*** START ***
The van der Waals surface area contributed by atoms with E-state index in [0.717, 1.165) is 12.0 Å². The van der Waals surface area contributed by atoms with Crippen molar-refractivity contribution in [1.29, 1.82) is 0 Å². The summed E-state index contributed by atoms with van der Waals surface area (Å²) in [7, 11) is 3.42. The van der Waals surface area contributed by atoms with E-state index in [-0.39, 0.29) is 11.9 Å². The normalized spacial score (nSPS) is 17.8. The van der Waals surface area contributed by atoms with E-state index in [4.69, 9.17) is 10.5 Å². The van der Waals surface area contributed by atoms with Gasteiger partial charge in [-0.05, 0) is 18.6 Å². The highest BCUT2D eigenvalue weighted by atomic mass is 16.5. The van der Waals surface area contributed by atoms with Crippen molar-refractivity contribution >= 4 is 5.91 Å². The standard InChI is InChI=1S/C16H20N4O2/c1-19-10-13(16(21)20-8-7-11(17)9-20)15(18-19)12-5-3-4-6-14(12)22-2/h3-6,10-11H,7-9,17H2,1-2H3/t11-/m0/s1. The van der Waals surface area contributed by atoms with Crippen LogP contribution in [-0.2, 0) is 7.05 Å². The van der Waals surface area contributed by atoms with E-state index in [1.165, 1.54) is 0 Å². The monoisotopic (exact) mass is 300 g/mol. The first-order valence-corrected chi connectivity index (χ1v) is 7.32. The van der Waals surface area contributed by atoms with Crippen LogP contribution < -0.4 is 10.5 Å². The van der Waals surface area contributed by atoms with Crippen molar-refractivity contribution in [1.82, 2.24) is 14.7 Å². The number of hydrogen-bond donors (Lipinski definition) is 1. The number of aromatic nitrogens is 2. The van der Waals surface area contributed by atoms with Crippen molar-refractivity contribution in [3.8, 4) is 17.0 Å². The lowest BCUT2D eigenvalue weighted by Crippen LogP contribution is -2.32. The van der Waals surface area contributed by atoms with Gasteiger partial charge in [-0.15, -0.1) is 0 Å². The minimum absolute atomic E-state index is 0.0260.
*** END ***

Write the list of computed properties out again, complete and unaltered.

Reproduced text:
The van der Waals surface area contributed by atoms with E-state index in [0.717, 1.165) is 12.0 Å². The van der Waals surface area contributed by atoms with Crippen molar-refractivity contribution in [1.29, 1.82) is 0 Å². The summed E-state index contributed by atoms with van der Waals surface area (Å²) in [7, 11) is 3.42. The van der Waals surface area contributed by atoms with E-state index in [-0.39, 0.29) is 11.9 Å². The normalized spacial score (nSPS) is 17.8. The van der Waals surface area contributed by atoms with E-state index in [4.69, 9.17) is 10.5 Å². The van der Waals surface area contributed by atoms with Gasteiger partial charge in [-0.05, 0) is 18.6 Å². The highest BCUT2D eigenvalue weighted by atomic mass is 16.5. The van der Waals surface area contributed by atoms with Crippen molar-refractivity contribution >= 4 is 5.91 Å². The standard InChI is InChI=1S/C16H20N4O2/c1-19-10-13(16(21)20-8-7-11(17)9-20)15(18-19)12-5-3-4-6-14(12)22-2/h3-6,10-11H,7-9,17H2,1-2H3/t11-/m0/s1. The van der Waals surface area contributed by atoms with Crippen LogP contribution in [-0.2, 0) is 7.05 Å². The van der Waals surface area contributed by atoms with E-state index in [1.165, 1.54) is 0 Å². The monoisotopic (exact) mass is 300 g/mol. The first-order valence-corrected chi connectivity index (χ1v) is 7.32. The van der Waals surface area contributed by atoms with Crippen LogP contribution < -0.4 is 10.5 Å². The van der Waals surface area contributed by atoms with Crippen molar-refractivity contribution in [1.82, 2.24) is 14.7 Å². The number of hydrogen-bond donors (Lipinski definition) is 1. The number of aromatic nitrogens is 2. The van der Waals surface area contributed by atoms with Crippen molar-refractivity contribution in [3.8, 4) is 17.0 Å². The lowest BCUT2D eigenvalue weighted by Crippen LogP contribution is -2.32. The van der Waals surface area contributed by atoms with Gasteiger partial charge in [-0.15, -0.1) is 0 Å². The minimum absolute atomic E-state index is 0.0260.